This “shocking” of the milk ruptures any larger (and unwelcome) bubbles that my have developed during the steaming process. He then swirled the liquid in the pitcher, mixing the layer of foam with the milk underneath to create a uniform consistency similar to the “soft peak” stage of meringue production.
Doug then tipped the espresso mug and began “the pour,” during which he laid a base of milk in the center of the espresso shot, pushing the crema to the outer edge of the cup.
This differentiation creates a first sip that offers a sample of the drink’s various components —the fruit-forward earthiness of the crema followed by the cool sweetness of the steamed milk.
To finish, he “pushed” the remaining foam into the drink to create a top layer. With careful, subtle motions, he blended of the two components (crema and milk) into a beautiful design.
Once more, the line was blurred between craft and art, between beverage and object of beauty.
Finally, Doug wiped down the steam wand (to keep residue from this drink from impacting the flavor of the next).
Then he washed his pitcher in the special rinser built into his countertop.
Constant cleanup is part of the barista’s ritual.But once it was done, we took a moment to enjoy the fruits of Doug’s labors.
I was curious to see how Doug’s cappuccino would match up to Lorenzo’s.
If it was awful, I thought to myself, might I have to fake enthusiasm for the sake of Doug’s feelings?
I needn’t have worried.
Once again, my gustatory bliss gave way to pure affection.
He’s a quick study, Doug the Baker.
Lorenzo will be returning in three weeks to check in on Doug and the state of the espresso program.
Between now and then, I intend to stop by Evergrain every few hours or so and give my favorite baker/barista plenty of opportunities to hone his skills.
I suggest you do the same.
Letters to Editor
Carla Massoni says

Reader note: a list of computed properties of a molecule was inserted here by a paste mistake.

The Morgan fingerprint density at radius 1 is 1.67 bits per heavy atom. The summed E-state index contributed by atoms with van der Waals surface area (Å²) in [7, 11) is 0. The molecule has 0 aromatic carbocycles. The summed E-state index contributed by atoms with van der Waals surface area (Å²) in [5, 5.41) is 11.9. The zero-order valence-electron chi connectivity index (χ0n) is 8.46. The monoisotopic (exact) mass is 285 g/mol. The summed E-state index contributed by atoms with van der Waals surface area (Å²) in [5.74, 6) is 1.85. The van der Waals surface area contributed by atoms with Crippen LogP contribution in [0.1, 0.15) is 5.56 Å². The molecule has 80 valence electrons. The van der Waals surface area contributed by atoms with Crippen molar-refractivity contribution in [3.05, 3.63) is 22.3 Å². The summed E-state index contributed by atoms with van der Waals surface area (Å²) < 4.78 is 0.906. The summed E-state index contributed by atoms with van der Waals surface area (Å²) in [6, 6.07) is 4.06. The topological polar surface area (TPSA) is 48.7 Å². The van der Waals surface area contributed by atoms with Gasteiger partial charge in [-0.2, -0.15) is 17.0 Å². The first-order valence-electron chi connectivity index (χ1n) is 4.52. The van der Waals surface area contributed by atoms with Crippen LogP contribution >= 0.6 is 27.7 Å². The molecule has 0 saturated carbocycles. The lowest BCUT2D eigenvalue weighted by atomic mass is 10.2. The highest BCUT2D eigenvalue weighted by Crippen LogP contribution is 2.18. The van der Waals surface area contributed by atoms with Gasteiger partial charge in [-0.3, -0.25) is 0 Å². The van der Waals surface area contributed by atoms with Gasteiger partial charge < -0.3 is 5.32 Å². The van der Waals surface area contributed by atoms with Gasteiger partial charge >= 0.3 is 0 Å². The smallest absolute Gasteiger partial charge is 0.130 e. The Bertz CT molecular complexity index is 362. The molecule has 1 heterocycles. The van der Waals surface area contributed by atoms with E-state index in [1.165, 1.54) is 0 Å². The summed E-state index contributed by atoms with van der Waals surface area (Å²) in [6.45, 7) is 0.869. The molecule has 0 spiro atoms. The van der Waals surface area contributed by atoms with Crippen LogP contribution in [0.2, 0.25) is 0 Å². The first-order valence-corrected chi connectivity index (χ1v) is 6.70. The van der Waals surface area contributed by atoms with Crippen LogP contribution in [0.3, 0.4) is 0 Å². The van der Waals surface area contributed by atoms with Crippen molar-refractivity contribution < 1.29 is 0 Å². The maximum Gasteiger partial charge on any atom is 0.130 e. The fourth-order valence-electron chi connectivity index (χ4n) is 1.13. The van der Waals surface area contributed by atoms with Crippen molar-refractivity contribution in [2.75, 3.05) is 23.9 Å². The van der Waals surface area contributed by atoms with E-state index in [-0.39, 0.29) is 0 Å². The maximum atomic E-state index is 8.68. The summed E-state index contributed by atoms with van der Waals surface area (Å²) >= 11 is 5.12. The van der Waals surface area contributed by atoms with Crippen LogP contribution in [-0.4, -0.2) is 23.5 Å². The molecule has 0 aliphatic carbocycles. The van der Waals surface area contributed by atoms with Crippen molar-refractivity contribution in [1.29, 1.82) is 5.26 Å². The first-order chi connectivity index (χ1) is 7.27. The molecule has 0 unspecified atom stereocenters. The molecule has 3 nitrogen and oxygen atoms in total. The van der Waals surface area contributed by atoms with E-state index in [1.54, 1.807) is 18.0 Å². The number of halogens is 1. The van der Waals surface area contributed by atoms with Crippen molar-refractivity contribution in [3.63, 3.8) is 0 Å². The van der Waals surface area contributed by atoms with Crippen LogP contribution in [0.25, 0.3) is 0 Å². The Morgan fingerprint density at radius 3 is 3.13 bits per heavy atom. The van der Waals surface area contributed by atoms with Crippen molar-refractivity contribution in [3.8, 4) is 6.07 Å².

Lovely! Matthew you are a superb storyteller!! Doug – you are the MAN!!!
Stokes Tomlin says
A great story thanks I’m looking forward to trying it myself!
Shari Keen says
This is a great post……both the narrative and pictures. Just another reason to make me happy I live around the corner from Evergrain……if only I can resist the sunbuns.
Ed Plaisance says
Have been waiting for this day since I first tried Doug’s croissants…it was the only thing missing!
NANCY taylor lee says
I had no idea it was such an art! Brilliant presentation, I’ll be there soon!
Patricia Pfeiffer says
Had my first, ever, Nutella Latte last night …need I say more? MAGNIFIQUE, Doug !
Lorenzo Perkins says
I am so pleased with how well you crafted this story. Concise, poetic, beautiful! I just came back to Evergrain this week to follow up with Doug and I was so pleased with everything. He is crafting drinks of the highest caliber, consistency, and service. So often after a training session like we held, the information overload overwhelms the student. Not Doug, he took it all in, digested it, and embodies it. I am proud to have our bags of coffee in his grinder. Now, everyone go have an amazing cappuccino from a dedicated craftsman!
Laura Wade says
I had my first latte today at Evergrain. For a moment I thought I was in Europe. So authentic, amazing! Many thanks for investing in this incredible machine, Doug. I will spread the word. Laura Wade